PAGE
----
Mary notes that Aaron was also able to learn a number of skills that he may not have learned in a pull out special education class. He became proficient at the public bus system. In humanities they learned about the Chinese workers that built the train tracks. She said that he understood that the workers weren’t treated well and showed her photos of the workers. He understood the main points, and he may not have been exposed to the material at all in a different setting.

Aaron with friends and family at graduation

Aaron with friends and family at graduation

When he was in his final year of school, Aaron had an internship at the Tacoma Lutheran Home during mini-term. This opportunity has blossomed into full time work for him. The staff members there have helped him to see his strengths and continue to provide him with more ways to volunteer as they see new abilities. He’s now 27 and is there five days a week, helping with exercise classes, carrying groceries, and assisting with meals. Mary says that he takes his work there very seriously. He had to get his food handler’s card and Mary notes that Aaron is extremely proud of the card: “he carries the card around in his wallet and likes to show people. It’s a demonstration of something that he’s been able to accomplish.”

Mary concluded by saying, “there was recognition [at SOTA] that Aaron is a valuable person. These pillars don’t just sound good. Aaron was seen as valuable by other students, by the teachers, and by the co-directors. They weren’t faking it.”

My daughter was fortunate to attend Science and Math Institute from Fall 2012 until she graduated in Spring of 2016. AiPing was adopted from a Chinese orphanage at the age of twelve. Her middle school years were spent attempting to adjust to a new family, culture, and a difficult, confusing language. After speaking with the SAMI principal Mrs. Tinder about AiPing’s circumstances, we were encouraged to have AiPing apply to SAMI, hoping that the values of Community, Empathy, Thinking, and Balance would truly be practiced.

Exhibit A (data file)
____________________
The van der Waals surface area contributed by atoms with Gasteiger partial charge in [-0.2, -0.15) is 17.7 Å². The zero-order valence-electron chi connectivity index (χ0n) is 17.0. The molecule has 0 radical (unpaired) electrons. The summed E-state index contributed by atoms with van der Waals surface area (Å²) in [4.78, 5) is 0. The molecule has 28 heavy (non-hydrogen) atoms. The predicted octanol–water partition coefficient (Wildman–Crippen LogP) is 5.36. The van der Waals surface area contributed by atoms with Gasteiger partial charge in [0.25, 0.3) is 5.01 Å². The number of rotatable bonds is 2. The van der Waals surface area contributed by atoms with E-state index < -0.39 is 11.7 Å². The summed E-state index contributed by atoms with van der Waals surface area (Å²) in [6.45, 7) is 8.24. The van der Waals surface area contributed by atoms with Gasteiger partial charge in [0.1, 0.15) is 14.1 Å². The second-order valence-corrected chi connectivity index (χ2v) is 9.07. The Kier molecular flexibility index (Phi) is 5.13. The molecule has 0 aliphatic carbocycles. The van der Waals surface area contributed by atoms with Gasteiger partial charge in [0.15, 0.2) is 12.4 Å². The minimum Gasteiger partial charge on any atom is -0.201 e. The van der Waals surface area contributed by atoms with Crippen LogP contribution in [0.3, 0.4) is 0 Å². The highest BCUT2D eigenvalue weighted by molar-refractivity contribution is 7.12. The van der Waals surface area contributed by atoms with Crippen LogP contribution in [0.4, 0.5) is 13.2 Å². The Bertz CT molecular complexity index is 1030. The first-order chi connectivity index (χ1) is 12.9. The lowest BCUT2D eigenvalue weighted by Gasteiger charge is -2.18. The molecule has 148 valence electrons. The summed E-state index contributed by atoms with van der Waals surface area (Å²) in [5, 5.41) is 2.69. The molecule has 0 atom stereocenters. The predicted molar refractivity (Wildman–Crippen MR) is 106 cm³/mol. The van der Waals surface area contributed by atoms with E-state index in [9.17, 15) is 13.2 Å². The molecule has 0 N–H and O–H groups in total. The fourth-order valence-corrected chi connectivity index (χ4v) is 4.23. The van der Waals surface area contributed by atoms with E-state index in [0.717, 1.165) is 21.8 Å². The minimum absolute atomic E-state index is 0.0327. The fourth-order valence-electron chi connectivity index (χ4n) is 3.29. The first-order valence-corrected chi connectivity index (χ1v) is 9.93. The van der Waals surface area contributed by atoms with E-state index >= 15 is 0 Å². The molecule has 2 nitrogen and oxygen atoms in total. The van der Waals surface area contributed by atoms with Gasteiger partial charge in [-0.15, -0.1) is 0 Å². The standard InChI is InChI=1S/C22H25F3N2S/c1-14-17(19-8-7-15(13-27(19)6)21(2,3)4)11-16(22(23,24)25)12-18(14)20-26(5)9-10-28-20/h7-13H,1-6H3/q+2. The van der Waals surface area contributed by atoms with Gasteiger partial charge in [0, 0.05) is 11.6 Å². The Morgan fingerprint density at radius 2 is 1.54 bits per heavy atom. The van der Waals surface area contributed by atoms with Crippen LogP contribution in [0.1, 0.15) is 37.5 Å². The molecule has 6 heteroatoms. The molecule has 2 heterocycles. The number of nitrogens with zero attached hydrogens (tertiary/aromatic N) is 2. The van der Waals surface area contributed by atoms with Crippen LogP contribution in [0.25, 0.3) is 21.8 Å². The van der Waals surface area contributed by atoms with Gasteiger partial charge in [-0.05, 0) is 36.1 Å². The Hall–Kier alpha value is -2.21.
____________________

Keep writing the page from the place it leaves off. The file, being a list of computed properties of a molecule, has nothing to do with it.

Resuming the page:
While I am certain that SAMI serves a wide variety of students well, AiPing’s unusual situation required both administration and individual instructors to approach her education in a thoughtful and understanding way, while assisting her to maintain the high standards she expected of herself.  AiPing had valued academic achievement in China, and wished to prove that, despite ongoing language and background struggles, she could do well.  A spirit of encouragement and enthusiasm was evident from the beginning, from her mentor teacher Mrs. Woodward to all of the other faculty, even those she didn’t have for class!  Not only did her teachers provide added academic support to compensate for gaps, but they also observed her interpersonal interactions, reporting to me that she had made some wonderful friends.

Many of AiPing’s teachers provided her with extra interests, including Mr. Devine, who took time to instruct her on his electronic DJ equipment so she could assist at school dances!  During her final year of Calculus 3-4, Mr. Chalberg frequently made himself available to coach her in the subject while assisting her with college applications, along with Mrs. Woodward.   AiPing learned to feel that she was valued as a student AND as as a developing young person who could do wonderful things. 

The creativity, energy, and compassion AiPing experienced from staff every day during her SAMI experience provided a means for her to show her strengths, overcome her obstacles, and achieve at the highest level.  Because of the relationships she had with teachers, her interests were directed and focused; her struggles were understood, and her successes were met with joy.  The values of Community, Empathy, Thinking, and Balance were indeed apparent in AiPing’s SAMI experience.